AKA: Seattle Theatre #2, Downtown, Seattle, WA; Seattle Paramount Theater, Downtown, Seattle, WA

Structure Type: built works - commercial buildings - office buildings; built works - performing arts structures - theatres

Designers: Coughlin Porter Lundeen (CPL), Engineers (firm); Naramore, Bain, Brady, and Johanson, (NBBJ) (firm); Priteca, B. Marcus, Architect (firm); Rapp and Rapp, Architects (firm); William James Bain Sr. (architect); William James Bain Jr. (architect); Clifton J. Brady (architect); James Coughlin (engineer); Perry Bertil Johanson (architect); Terry R. Lundeen (civil engineer); Floyd Archibald Naramore (architect); Steven Porter (engineer); Barnet Marcus Priteca (architect); Cornelius W. Rapp (architect); George Leslie Rapp (architect)

Dates: constructed 1927-1928

9 stories

911 Pine Street
Downtown, Seattle, WA 98101-1818

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Ninth Avenue and Pine Street;

Building History

The Chicago theatre architects, brothers, George L. Rapp (1878–1942) and Cornelius W. Rapp (d. 1926), designed the Seattle Paramount with the local assistance of B. Marcus Priteca (1889-1971) and Frederick J. Peters; this theatre supposedly cost $3 million to construct when it opened on 03/01/1928. According to an advertisement extolling Seattle's construction rate in 1927, however, the Seattle Theatre #2 cost $1,667,000 to erect. (See "Seattle 'the City that is ever Building!'" Seattle Daily Times, 07/09/1928, p. 34.)

Building Notes

The Paramount Theatre possessed the largest Wurlitzer organ constructed up to that time.

Woodbridge and Montgomery, Guide to Architecture in Washington, (Seattle: University of Washington Press, 1980), p. 131, had the construction date as 1929. The Paramount was the largest theatre in Seattle of its time, holding 3,049; the Orpheum #2 was also large, seating about 2,700. Rapp and Rapp produced approximately 400 theatres, most concentrated in the Midwest, but they also became connected with chains, such as Paramount, that commissioned designs outside that region.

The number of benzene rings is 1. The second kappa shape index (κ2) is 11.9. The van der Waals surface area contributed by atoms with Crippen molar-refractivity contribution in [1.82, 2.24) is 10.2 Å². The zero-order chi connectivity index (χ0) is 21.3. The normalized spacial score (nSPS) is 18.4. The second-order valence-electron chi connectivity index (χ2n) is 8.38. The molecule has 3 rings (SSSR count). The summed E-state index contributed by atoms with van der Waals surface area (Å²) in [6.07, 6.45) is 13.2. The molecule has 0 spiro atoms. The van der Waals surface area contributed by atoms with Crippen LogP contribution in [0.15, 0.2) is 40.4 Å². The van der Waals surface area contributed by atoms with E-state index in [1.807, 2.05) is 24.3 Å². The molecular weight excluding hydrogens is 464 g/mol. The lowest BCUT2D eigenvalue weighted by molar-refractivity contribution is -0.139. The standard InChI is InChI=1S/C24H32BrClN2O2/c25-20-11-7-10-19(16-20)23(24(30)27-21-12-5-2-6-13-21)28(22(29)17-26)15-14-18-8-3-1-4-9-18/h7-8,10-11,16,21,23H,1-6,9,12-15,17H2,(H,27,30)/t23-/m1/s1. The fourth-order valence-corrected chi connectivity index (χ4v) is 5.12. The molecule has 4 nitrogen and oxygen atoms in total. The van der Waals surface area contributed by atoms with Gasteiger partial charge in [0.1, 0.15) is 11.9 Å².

In 1956, the Paramount re-opened as a Cinerama Theatre, a new projection technique utilizing multiple projectors and a huge screen. This novelty did not last long here, but another, dedicated Cinerama Theatre opened on 4th Avenue in 1963. Threatened by demolition, the Paramount was fully renovated in the 1980s; it has hosted numerous live performances and films since that time.

Over the years, this movie palace has managed to avert a handful of demolition attempts. Historians Eric L. Flom and John Caldbick noted in their HistoryLink.org article on the theatre: "Its most serious near-death experience came in 1992, when it was saved from destruction by the vision and generosity of Ida Cole (b. 1947), one of the region's legion of "Microsoft millionaires." Some three years and $37 million later, the Paramount reopened in March 1995 in all its former glory and with many modern updates." (See Eric L. Flom and John Caldbick, HistoryLink.org, "Paramount Theatre (Seattle)," published 05/11/2012, accessed 06/12/2019.) Seattle's largest architectural firm, NBBJ, managed a restoration of the Paramount Theatre in 1993-1995. William J. Bain, Jr., was involved in this renovation project., that reopened the building in 03/1995. (See NBBJ.com, "People: We cultivate a practice of leaders: a collaboration among optimistic, empowered experts," accessed 06/12/2019.)

PCAD id: 4262